Santo Domingo Pueblo Three Strand Shell and Turquoise Necklace

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Jeweler Unknown

Pueblo Wrap

This Santo Domingo Pueblo Three Strand Shell and Turquoise Necklace is typical of those from the mid-1950s by artisans from Kewa Pueblo.  The white shell hieshe was formed from sea shell which was cut into small squares, drilled with a hole, strung on string and then sanded by hand to produce round beads of uniform size.  

The heishe was then restrung with small turquoise gemstones which were drilled and inserted, along with an occasional white polished shell reminiscent of birds.  The three strands were tied together and bound with string in a pueblo wrap fashion.

This style necklace is centuries old.  Archaeologists discovered caches of turquoise and shell necklaces at Chaco Canyon, evidence that the ancestors of today's Pueblo people were using turquoise nuggets and shell as items of adornment over one thousand years ago.  And from the earliest of times, turquoise has been favored by the Pueblo Indians of the Southwest. They mined it at Cerrillos, about 30 miles south of Santa Fe, for centuries. Turquoise had religious, ceremonial, superstitious and economic values to the Pueblo Indians.

Bits of turquoise were put in bearing beams of buildings to strengthen them, offerings of turquoise were made at sacred shrines, medicine men used it in diagnostic and healing rituals, and it was often used in burials. It is a unique sign of wealth and is seen in abundance at ceremonial dances at the pueblos of New Mexico.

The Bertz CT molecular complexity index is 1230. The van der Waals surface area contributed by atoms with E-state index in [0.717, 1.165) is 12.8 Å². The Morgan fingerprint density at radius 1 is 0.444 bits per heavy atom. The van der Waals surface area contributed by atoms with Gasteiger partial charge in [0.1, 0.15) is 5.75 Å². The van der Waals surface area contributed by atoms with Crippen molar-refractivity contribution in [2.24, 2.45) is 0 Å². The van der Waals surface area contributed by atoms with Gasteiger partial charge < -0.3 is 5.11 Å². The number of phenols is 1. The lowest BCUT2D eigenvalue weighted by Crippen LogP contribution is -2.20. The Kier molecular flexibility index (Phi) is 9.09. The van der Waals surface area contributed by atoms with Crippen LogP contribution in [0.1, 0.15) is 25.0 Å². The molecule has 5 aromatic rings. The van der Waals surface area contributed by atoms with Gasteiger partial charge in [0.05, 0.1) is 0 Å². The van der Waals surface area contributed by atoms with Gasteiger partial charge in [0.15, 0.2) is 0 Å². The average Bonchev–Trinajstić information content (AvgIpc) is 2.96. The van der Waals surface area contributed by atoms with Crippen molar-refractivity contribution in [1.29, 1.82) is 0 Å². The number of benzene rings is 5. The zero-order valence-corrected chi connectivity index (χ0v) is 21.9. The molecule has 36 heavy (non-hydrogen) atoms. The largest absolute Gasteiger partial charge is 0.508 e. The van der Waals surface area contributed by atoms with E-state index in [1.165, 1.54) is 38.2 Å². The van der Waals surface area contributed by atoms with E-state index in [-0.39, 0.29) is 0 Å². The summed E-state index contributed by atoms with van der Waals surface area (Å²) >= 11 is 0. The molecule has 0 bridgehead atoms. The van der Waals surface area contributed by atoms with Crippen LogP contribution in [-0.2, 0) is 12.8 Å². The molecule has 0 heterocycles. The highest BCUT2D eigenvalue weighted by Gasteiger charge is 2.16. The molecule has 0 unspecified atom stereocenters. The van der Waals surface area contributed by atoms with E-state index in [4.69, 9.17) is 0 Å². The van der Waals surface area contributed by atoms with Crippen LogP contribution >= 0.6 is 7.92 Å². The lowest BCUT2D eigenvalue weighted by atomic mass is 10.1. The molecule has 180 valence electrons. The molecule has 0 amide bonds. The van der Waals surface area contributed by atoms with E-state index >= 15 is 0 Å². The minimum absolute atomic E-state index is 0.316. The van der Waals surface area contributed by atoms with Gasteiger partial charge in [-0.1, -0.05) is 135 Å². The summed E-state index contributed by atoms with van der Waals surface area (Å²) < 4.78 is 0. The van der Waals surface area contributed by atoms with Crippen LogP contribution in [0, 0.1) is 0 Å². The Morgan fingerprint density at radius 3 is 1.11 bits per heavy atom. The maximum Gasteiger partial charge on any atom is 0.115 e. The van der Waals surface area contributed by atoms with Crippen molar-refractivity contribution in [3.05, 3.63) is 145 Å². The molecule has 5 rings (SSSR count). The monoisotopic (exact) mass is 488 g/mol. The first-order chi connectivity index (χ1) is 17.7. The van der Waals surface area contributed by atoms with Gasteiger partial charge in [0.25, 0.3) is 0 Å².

Hieshe, made from seashells, such as used in this necklace, is constructed in a most interesting manner. The shell is cut into small squares, drilled and strung on cotton string, then slowly and meticulously rolled over sandstone until each piece is round and all the pieces are of the same diameter or graduated diameter, if desired. Cotton is used because it is softer and doesn’t wear against the shell too abrasively. The turquoise tabs that are added to such a hieshe necklace are drilled, often off center, and strung with the hieshe to form an interesting necklace.

The part of the necklace that is in the back of the neck is wrapped in cotton thread in what is known as a “pueblo wrap.”   Perhaps it was intended to be removed and replaced when it becomes soiled.

Throughout this three-strand necklace are nuggets of various types of turquoise and shell beads. Both the turquoise and shell are of vastly different sizes, shapes and colors creating an amazing assemblage where it provides a different appeal every time it is viewed. Some nuggets are small and perfectly shaped, some are larger, natural stones which have simply been drilled with a hole. 


Condition: this Santo Domingo Pueblo Three Strand Shell and Turquoise Necklace is in very good condition

Provenance: from the estate of Frances Balcomb passed through a daughter.  The Balcombs had Indian art galleries in New Mexico and Arizona in the mid twentieth century, the last of which was closed in the early 1970s.  This necklace could have been gallery inventory or personal to Frances Balcomb.  

Recommended Reading: Indian Jewelry of the American Southwest by Sarah Peabody and William A. Turnbaugh

Relative Links:  Jewelry NecklaceSouthwest Indian JewelryKewa - Santo Domingo Pueblo

Close up view of the strands of shell and turquoise.

 

 


Jeweler Unknown
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